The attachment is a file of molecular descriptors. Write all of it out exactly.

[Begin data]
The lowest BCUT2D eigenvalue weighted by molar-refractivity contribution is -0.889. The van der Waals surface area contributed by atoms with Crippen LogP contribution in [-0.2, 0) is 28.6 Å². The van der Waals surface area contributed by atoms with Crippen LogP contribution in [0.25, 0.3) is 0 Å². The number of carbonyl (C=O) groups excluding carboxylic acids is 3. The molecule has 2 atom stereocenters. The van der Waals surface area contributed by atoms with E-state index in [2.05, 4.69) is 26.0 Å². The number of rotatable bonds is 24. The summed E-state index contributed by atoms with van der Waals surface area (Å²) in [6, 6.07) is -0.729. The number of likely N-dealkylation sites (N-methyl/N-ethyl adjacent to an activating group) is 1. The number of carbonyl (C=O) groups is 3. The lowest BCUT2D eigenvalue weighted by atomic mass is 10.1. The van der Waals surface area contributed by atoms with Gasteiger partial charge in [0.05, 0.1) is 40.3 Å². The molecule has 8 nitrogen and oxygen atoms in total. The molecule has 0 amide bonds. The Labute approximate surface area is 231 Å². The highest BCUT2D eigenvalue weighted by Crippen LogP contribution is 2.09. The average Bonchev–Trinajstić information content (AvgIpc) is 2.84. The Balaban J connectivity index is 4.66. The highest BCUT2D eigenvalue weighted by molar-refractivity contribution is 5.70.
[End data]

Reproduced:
The lowest BCUT2D eigenvalue weighted by molar-refractivity contribution is -0.889. The van der Waals surface area contributed by atoms with Crippen LogP contribution in [-0.2, 0) is 28.6 Å². The van der Waals surface area contributed by atoms with Crippen LogP contribution in [0.25, 0.3) is 0 Å². The number of carbonyl (C=O) groups excluding carboxylic acids is 3. The molecule has 2 atom stereocenters. The van der Waals surface area contributed by atoms with E-state index in [2.05, 4.69) is 26.0 Å². The number of rotatable bonds is 24. The summed E-state index contributed by atoms with van der Waals surface area (Å²) in [6, 6.07) is -0.729. The number of likely N-dealkylation sites (N-methyl/N-ethyl adjacent to an activating group) is 1. The number of carbonyl (C=O) groups is 3. The lowest BCUT2D eigenvalue weighted by atomic mass is 10.1. The van der Waals surface area contributed by atoms with Gasteiger partial charge in [0.05, 0.1) is 40.3 Å². The molecule has 8 nitrogen and oxygen atoms in total. The molecule has 0 amide bonds. The Labute approximate surface area is 231 Å². The highest BCUT2D eigenvalue weighted by Crippen LogP contribution is 2.09. The average Bonchev–Trinajstić information content (AvgIpc) is 2.84. The Balaban J connectivity index is 4.66. The highest BCUT2D eigenvalue weighted by molar-refractivity contribution is 5.70.